SOFIA (Reuters) - Bulgarian prosecutors said on Monday they had charged the country’s interim health minister with misuse of power for threatening the head of a state health agency because she would not hire his protege.
Ilko Semerdzhilev, who is also Bulgaria’s interim deputy prime minister, threatened to sack the executive director of the country’s drug agency for refusing the favoured candidate, citing potential conflict of interest, the prosecutors in a statement.
They said two witnesses reported the threats against agency head Asena Stoimenova and quoted Semerdzhiev as telling her on March 24: “I can sack you, I can also do other things to you.”
Semerdzhiev denied any wrongdoing.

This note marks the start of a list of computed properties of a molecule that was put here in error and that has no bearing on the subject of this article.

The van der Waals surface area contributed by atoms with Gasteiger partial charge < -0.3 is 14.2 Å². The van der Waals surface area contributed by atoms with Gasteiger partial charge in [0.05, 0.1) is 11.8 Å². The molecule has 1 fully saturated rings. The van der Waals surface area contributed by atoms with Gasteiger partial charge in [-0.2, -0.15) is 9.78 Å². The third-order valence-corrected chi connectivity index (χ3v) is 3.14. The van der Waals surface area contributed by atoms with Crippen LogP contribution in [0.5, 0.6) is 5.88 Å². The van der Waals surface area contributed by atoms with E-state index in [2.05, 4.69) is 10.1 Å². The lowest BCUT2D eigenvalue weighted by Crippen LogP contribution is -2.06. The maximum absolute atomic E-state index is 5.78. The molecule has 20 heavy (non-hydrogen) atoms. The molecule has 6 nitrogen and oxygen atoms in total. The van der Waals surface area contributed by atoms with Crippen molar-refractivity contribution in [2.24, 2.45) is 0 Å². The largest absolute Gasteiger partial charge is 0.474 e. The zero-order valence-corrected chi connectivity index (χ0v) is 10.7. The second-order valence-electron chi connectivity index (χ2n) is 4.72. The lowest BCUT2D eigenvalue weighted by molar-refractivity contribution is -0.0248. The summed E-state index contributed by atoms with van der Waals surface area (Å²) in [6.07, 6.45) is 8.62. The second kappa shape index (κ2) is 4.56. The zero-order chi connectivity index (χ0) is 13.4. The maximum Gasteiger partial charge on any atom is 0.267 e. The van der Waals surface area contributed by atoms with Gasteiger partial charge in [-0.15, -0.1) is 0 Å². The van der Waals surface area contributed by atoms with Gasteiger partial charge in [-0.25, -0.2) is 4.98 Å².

“Stoimenova’s resignation has not been requested,” Semerdzhiev said in a statement, adding that Stoimenova had organised “massive pressure” on him not to sack her though such a threat has never existed.
Bulgaria, one of the European Union’s poorest and most corrupt members, has been persistently criticized by the European Commission for failing to sever links between graft-prone officials and businessmen and impose strict rule of law.
The interim government was appointed by President Rumen Radev in late January and will stay in office until a new government is formed following snap elections held on March 26.
Last year, prosecutors charged a former health minister and three former energy ministers over mismanagement. Their cases have yet to come to a court and all have denied wrongdoing.
Reporting by Tsvetelia Tsolova and Angel Krasimirov; Editing by Tom Heneghan and Stephen Powell